When I told my friends that I was visiting Sukhothai Historical Park, an ancient city located in Northern Thailand during a short holiday, many had asked exactly what there was to see. To most, the idea of exploring ancient ruins in Southeast Asia has probably become synonymous to a visit to Angkor and only Angkor. Even other deserving places such as Bagan and Borobudur become relegated to an afterthought. But Sukhothai was stretching it – barely anyone recognized it.
water lilies in sukhothai
It was precisely for this reason that I could not find any references for the place. I wondered whether it was still worth visiting. The few photos that I found online piqued my interest. That more or less sealed the deal. During a trip to Chiang Mai and armed with no expectations, I went for an overnight stop in Sukhothai Historical Park.
The bus ride to Sukhothai gave me some hints as to why it wasn’t so popular with tourists. The nearest place with regular domestic and international flights, Chiang Mai, is about 5 hours away. I paid THB 239 to sit in a cramped bus with Thai movies blaring from the television set and speakers. I was to discover later that Sukhothai itself has its own domestic airport, but then again flights were few and far between when I was there.
the buddha is everywhere!
I knew that I had finally arrived when I started seeing Buddhist stupas in the distance. I asked the driver to drop me off shortly thereafter. I had pre-booked my accommodations in the older part of town and close to the ruins. Other than being close to the sights, there really wasn’t much activity this side of town but it’s a good option for those with very limited time like me.
Although it looked quite compact and concentrated in the map, Sukhothai Historical Park actually consists of a few zones with each requiring an admission fee. I started my day quite early on a misty morning by hiring a tuktuk for THB 600 to take me around the main sights across 3 zones. Armed with some recommendations from my guesthouse, I started by making the climb up to Wat Saphan Hin in the Western Zone. The name “Saphan Hin” means “stone bridge” due to the fact that one has to climb up through a pathway of slate stone to get to the temple. As I reached the summit, I could see a large Buddha statue and a few pillars. That is all that remains now of the temple, although the Buddha figure here is said to be one of the finest in Sukhothai.
very impressive seated buddha at wat si chum
The Western Zone has a few more minor sights which I did not explore due to lack of time. I paid my THB 100 admission and headed next for the Northern Zone. One of the temples here, Wat Si Chum, is probably the most photographed temple in Sukhothai. Housing a massive seated Buddha image that seemed to be peering out from a narrow entrance, it was definitely a sight to behold. According to legend, it was the sight of this same Buddha statue that drove the Burmese Army to flee during an attempt to invade Sukhothai. I’m not surprised. Seeing the Buddha statue for the first time from the outside was also a bit surreal personally.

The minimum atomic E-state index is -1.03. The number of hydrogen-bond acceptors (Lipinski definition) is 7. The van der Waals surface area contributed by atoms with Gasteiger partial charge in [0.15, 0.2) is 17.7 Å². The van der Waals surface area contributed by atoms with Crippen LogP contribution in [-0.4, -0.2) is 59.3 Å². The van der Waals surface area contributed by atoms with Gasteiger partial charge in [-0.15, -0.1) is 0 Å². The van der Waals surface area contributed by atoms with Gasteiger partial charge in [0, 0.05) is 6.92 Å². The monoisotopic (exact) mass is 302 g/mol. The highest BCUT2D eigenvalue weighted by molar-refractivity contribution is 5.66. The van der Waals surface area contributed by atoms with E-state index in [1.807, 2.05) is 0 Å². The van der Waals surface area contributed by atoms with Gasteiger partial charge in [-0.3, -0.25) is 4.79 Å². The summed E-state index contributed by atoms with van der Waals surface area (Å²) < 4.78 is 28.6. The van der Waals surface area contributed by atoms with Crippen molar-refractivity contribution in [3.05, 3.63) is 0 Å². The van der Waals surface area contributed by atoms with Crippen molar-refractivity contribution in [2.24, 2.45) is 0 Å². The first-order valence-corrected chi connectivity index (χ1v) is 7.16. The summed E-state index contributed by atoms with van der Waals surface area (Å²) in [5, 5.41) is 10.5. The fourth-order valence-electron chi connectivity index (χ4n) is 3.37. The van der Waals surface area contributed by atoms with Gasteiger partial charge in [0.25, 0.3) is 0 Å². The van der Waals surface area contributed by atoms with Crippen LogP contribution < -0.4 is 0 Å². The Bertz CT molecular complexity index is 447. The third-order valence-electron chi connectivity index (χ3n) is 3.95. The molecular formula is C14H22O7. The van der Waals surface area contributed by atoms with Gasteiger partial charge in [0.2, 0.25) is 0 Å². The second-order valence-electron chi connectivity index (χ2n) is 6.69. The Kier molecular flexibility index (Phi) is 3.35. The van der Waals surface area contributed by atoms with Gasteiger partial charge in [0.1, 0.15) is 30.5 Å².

Compared to the Western Zone, the Northern Zone definitely had more to see. My tuktuk driver led me to the other temples in this area before heading to the highlight – the Central Zone. Compared to the others, the main zone was indeed a park in every sense of the word. Manicured grass fields, plenty of trees, moats, lakes and even parking spaces for bikes – the facilities were almost similar to those in a theme park. Fortunately, all these actually enhance the ruins, adding what seemed to be an easy and convenient touch to those initially expecting an Indiana Jones level of exploration.
Three Must-Visit Temples in Sukhothai
There are many interesting temples within the 4-sided perimeter of the central zone. But for those with limited time, I would recommend three which any self-respecting visitor to Sukhothai definitely shouldn’t miss. First is Wat Mahathat which is also the most important and largest temple in Sukhothai. It is said to originate from the 13th – 14th centuries and contains around 200 chedis (stupas) and dozens of Buddha statues. Of all the places I visited in Sukhothai, this is probably the most crowded. However, during my visit, I did notice that the crowd mostly consisted of retirees from Europe. Where are the backpackers?
the imposing facade of wat si sawai
The second and my personal favorite among the temples in Sukhothai is Wat Si Sawai. Located at the southern portion of the central zone, this temple complex is a humble structure built in the Khmer style. At first glance, it did remind me of some of the temples in Angkor. Wat Si Sawai is said to date back from the period when Sukhothai was under Khmer rule and is cited as well for having been originally intended for Hindu worship.
wat sa si
footbridge to the artificial island
a closer look
Last but not the least is Wat Sa Si. Perhaps the most emblematic of Sukhothai’s temples (do an image search of Sukhothai and chances are, this temple comes up), it has all the elements of a classic souvenir photo – a lake, an artificial island and a large stupa with a seated Buddha just in front. This temple is said to be at its most photogenic either during sunrise or sunset. I was not able to verify this however, as it was too misty when I visited that morning and I didn’t manage to stay for the sunset.
How to get there:
From Chiang Mai, Sukhothai is a 5-hour bus ride away. Bus departures are from the Arcade Bus Terminal. Costs about THB 239 per way. If you need to be dropped off at Old Sukhothai, you need to let the driver know.
There are many ways to get around Sukhothai including by foot, bicycle, motorcycle or tuk-tuk hire. I opted for a 3-zone tour on the latter which set me back by THB 600.